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The Historical Apothecary Compendium: A Guide to Terms and Symbols

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The Historical Apothecary Compendium: A Guide to Terms and Symbols

Daniel A. Goldstein

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This comprehensive, illustrated handbook is intended for collectors of apothecary bottles and other pharmaceutical and medical paraphernalia, covering artifacts likely to appear in North America and the United Kingdom from early Colonial times through approximately 1920. The book contains by far the largest compendium of terms used on apothecary bottles and other wares, comprising over 10,000 entries. Introductory materials provide instructions for use of the compendium, a concise history of apothecary containers and labels, and definitions and discussions of archaic terms for apothecary processes, weights and measures, therapeutic actions, and disease states. Appendices cover apothecary Latin, alchemy and alchemical symbols, astrological symbols, bottle manufacturers, and botanical terms. Illustrations are provided for various types of bottles and containers, apothecary devices, and for nearly 300 botanical species.

Size: 9″ x 12″ | 331 color and b/w images | 336 pp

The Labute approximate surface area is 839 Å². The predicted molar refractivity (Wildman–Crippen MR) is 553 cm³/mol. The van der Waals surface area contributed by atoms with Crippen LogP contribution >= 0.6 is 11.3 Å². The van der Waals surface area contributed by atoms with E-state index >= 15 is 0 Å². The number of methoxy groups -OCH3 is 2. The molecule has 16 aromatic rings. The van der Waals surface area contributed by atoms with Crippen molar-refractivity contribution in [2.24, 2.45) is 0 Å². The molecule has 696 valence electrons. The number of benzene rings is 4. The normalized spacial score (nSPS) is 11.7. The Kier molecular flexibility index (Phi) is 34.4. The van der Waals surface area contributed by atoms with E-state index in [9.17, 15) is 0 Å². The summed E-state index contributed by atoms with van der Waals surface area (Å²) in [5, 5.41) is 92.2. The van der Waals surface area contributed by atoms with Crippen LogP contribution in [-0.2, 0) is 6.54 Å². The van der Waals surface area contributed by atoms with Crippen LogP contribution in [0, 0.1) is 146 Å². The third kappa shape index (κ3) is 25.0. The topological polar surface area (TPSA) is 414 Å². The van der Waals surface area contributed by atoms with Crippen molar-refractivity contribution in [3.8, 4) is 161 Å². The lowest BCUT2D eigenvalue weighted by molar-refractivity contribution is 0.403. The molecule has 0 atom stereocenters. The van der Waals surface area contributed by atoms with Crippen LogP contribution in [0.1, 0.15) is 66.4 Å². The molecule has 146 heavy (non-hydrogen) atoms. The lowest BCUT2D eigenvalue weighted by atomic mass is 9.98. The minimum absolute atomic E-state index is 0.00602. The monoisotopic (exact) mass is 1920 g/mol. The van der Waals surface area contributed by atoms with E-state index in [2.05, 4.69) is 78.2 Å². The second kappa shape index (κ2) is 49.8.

ISBN13: 9780764349263 | Binding: hard cover

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As a child in Milwaukee, the author was fascinated with the beauty of his mother’s small collection of apothecary bottles and intrigued by the mysterious Latin inscriptions. These original bottles are now part of an extensive personal collection of apothecary and patent-medicine containers. Following high school-—with three years of Latin-—he pursued studies in chemistry and molecular biology at University of Wisconsin and subsequently trained in Medicine at Johns Hopkins University and in Medical Toxicology and Clinical Pharmacology at the University of Toronto and pursued a career in medical, industrial, and environmental toxicology. While recuperating from an illness in 2004, his lifelong interests in Latin, bottle collecting, apothecary history, medicine, and pharmacology converged to create a collector’s manual and compendium of terms for use by apothecary collectors. The result of that effort, over a decade in the making and reflecting the author’s love of the subject, is now in hand.